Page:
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Whilst online sales growth in 2013 is predicted by IMRG to be 12 per cent, the star is undoubtedly mobile shopping, otherwise known as mCommerce. One of the most prominent stories about mCommerce in the first months of 2013 is the increase in conversion rates, which have doubled year on year. One of the factors driving this growth is the improvement in highly usable mobile websites. So what are the points to look out for when delivering a mobile website for your shoppers?
mCommerce sales in 2012 were up 304 per cent on 2011 and the growth of sales through mobile devices in 2013 remains in triple digits. Tina Spooner, Chief Information Officer at IMRG said: "What is apparent is that consumers are becoming more confident in purchasing through mobile devices as mobile sites improve. The conversion rate (browsers to buyers) has doubled in the space of a year, rising from 1.3 per cent in January 2012 to 2.6 per cent in January 2013."
Usability experts suggest that mobile phone shopping is going through a transition resembling the desktop internet boom in the late '90s and studies relating to mcommerce show many similarities.
Low success rate. More often than not, users didn't complete the task in hand due to a variety of user barriers.
Old media design. In the '90s, websites emulated print media. In 2010, many mobile sites mimic desktop websites.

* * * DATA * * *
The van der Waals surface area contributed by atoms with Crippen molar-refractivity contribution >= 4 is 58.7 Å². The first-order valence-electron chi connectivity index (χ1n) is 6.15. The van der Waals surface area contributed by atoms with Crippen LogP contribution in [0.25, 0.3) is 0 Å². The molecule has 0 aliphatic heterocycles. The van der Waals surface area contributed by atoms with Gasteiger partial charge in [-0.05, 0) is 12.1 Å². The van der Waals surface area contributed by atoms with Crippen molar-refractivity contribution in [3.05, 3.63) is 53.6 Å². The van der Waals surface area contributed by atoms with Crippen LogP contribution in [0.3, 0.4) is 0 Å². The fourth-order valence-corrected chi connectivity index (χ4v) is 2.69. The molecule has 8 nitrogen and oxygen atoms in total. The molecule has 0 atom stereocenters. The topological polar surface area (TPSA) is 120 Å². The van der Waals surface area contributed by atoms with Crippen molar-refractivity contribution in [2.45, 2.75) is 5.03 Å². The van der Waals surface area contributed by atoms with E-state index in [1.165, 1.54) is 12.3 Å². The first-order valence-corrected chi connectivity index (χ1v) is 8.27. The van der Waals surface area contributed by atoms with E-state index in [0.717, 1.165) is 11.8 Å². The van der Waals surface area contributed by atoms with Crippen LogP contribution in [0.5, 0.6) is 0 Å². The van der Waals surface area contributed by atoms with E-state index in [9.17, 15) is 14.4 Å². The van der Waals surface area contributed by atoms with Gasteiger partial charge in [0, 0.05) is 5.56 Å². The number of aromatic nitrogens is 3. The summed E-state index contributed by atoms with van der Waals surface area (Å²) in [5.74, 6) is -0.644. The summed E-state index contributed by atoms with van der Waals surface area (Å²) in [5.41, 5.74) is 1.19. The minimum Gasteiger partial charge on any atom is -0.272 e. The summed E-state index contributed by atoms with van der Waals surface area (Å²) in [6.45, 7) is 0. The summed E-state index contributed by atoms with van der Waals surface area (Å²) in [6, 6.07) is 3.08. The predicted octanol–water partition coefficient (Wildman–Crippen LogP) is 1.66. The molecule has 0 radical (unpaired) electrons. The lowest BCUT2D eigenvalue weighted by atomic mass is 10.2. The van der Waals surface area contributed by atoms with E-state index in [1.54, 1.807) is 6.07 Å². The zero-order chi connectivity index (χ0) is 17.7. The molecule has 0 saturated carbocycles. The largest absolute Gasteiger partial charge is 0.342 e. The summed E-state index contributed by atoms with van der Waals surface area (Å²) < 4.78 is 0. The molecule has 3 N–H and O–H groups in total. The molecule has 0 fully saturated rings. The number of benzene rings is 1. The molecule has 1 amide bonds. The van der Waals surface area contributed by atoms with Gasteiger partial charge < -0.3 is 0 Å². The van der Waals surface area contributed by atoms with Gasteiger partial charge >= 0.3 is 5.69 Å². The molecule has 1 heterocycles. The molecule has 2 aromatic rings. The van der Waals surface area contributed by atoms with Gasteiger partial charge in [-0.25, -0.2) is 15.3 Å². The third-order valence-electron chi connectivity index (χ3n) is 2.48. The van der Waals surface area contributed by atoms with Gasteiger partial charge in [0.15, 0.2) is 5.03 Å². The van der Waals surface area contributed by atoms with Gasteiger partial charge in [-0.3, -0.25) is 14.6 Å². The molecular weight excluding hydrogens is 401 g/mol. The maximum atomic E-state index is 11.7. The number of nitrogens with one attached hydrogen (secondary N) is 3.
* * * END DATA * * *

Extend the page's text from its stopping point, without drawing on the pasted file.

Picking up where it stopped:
Bloated pages. Most of today's web pages may not seem bloated on a desktop PC, but on a mobile phone, visitors are faced with large images and long pages.
Scrolling. In the '90s, users had to scroll too much. In 2010, users often have to move the peephole around to read the content, or squish the text so that it becomes small and hard to read.
Slow load time. Most pages took too long to download (mobile on 3G can be slow and unpredictable).
Today, the experience on mobile is certainly getting better because more websites have mobile optimisation and designers have a better understanding of what works on a small screen. However, not everyone has moved to a mobile design and usability issues still exist.
Trust has been a big issue for shoppers. Users have historically been reticent to put credit card details in to their phones due to a mix of security fears and impatience stemming from the amount of time it takes to enter data. In 2013 there is less fear, although barriers still exist. This is why it's a good idea to include services like PayPal as an option as it doesn't require any card details.
Mobile specific siteThe general consensus is that a mobile optimised site will provide greater usability and better conversion rates than a non-optimised site. In a recent study conducted by Nielson, when a similar task was given to users of a mobile device, more people achieved success on the mobile optimised site than on the desktop site.
Designing for mobile